One example of the use of iodine during the Civil War comes from the memoirs of Confederate General John B. Gordon. At the battle of Antietam on September 17, 1862, Gordon had been wounded five times. When he developed erysipelas (a bacterial infection of the upper layer of the skin) in his left arm, the doctors told his wife to paint the arm three to four times a day with iodine. Gordon’s wife complied with the doctor’s instructions by applying the iodine, in Gordon’s estimate, three to four hundred times a day. He credited the treatment with saving not only his arm, but his life as well.
The high demand during the Civil War for pharmaceutical products led to the growth of pharmacies as businesses. The U.S. Army never had its own manufacturing laboratory and instead contracted businesses, which after the war developed into large corporations. Some of the most well-known names in the pharmaceutical industry such as Pfizer and Squibb had their origins in wartime production. When Joseph Lister’s germ theory of bacterial infections began to gain acceptance in 1865, the use of antiseptics was promoted by these corporations—and iodine was one of the more common in use.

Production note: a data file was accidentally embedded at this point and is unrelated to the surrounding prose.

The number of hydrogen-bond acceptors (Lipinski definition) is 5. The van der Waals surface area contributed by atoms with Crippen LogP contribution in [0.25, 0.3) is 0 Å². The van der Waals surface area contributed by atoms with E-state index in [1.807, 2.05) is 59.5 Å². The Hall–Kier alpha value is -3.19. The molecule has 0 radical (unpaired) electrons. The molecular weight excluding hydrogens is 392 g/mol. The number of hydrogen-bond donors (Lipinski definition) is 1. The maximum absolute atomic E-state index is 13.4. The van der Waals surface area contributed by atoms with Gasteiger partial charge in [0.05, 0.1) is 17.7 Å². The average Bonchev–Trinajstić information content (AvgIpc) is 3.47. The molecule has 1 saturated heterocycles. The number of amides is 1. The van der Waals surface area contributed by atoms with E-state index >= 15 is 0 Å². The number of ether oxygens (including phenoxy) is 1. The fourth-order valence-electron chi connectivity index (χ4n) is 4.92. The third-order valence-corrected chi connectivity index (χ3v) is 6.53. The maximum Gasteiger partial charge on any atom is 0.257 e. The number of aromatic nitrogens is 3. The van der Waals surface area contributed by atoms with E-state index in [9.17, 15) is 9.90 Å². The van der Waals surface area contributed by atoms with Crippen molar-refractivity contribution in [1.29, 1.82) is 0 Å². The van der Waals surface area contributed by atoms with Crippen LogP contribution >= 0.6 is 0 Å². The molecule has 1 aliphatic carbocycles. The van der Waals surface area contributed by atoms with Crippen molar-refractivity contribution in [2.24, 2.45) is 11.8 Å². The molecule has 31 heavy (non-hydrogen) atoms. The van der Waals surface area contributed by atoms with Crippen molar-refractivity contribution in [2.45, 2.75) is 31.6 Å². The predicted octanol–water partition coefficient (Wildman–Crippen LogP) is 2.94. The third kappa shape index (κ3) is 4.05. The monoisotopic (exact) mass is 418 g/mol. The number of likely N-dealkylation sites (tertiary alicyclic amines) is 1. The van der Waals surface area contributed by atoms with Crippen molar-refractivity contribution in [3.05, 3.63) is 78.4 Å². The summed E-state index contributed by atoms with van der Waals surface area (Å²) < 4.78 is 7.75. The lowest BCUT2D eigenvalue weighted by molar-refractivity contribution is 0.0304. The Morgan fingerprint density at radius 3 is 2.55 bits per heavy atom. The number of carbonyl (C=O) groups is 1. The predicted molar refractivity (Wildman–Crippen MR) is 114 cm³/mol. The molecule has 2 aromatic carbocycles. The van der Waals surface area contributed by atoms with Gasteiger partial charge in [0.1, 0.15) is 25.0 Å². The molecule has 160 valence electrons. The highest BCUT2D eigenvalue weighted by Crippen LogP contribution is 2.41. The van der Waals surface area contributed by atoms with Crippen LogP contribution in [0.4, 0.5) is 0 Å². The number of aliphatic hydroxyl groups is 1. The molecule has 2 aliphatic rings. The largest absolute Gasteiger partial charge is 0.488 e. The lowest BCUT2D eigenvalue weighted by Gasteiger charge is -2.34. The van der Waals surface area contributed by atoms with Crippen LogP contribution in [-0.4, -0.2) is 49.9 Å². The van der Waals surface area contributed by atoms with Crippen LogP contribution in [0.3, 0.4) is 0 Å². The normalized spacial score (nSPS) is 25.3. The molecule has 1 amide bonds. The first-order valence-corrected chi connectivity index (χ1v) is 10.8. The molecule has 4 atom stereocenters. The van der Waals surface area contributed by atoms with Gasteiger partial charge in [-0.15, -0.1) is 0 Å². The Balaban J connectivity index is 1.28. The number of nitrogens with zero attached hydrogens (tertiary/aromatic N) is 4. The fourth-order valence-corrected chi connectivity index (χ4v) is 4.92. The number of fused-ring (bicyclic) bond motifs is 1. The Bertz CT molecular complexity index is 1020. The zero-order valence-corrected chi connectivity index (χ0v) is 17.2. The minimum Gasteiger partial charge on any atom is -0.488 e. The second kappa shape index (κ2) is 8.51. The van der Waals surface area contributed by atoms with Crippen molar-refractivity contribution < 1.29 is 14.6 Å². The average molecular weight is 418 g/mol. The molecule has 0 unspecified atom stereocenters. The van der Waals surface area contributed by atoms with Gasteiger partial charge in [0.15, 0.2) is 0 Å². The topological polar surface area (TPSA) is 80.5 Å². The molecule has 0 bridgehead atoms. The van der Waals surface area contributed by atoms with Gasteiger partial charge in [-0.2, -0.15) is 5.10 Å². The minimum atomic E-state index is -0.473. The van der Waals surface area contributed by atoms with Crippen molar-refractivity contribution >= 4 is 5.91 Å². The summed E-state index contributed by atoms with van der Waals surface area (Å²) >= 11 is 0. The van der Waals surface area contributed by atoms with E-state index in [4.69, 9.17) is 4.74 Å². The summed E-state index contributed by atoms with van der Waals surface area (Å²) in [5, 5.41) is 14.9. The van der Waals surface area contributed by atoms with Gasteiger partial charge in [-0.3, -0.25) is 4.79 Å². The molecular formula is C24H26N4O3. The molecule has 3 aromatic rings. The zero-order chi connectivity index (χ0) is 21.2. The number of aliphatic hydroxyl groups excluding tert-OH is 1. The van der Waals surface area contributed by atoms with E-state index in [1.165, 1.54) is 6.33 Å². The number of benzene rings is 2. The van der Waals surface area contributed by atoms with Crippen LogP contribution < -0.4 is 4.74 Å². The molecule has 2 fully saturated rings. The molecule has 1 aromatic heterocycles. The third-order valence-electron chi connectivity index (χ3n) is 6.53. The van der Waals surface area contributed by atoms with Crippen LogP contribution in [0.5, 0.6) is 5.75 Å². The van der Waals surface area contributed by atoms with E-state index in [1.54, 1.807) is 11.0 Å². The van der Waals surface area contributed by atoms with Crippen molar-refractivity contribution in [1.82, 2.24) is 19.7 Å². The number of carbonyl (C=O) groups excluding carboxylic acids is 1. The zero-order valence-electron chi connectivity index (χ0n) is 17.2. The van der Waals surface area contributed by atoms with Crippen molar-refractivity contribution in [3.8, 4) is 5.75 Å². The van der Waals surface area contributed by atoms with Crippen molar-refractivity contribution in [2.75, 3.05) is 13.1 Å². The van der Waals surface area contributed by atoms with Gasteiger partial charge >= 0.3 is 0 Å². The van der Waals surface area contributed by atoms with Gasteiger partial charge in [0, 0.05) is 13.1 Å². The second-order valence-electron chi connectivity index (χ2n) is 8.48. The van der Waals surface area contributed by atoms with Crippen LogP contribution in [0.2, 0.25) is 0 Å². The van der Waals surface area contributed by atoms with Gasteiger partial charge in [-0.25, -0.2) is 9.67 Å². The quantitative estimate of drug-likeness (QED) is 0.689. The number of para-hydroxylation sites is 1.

By 1890, there were 30 different medications derived from iodine that were promoted. By the early 1900s iodine was well-established as an antiseptic in medical and surgical practices. By 1928 there were 128 listed iodine items and in 1956, that number had risen to 1,700. Bernard Courtois could never have envisioned how his discovery would impact medical science. In 1822, eleven years after he discovered the strange violet-colored element, he went into manufacturing high-quality iodine and its salts. In 1831, he was awarded 6,000 francs as part of a prize from the French Royal Academy of Sciences for the medicinal value of his discovery. He struggled financially for the rest of his life and died at 62 years of age on September 27, 1838, leaving his wife and son destitute. Ironically, in his pursuit of a better way to make gunpowder, he had stumbled on a better way to save lives.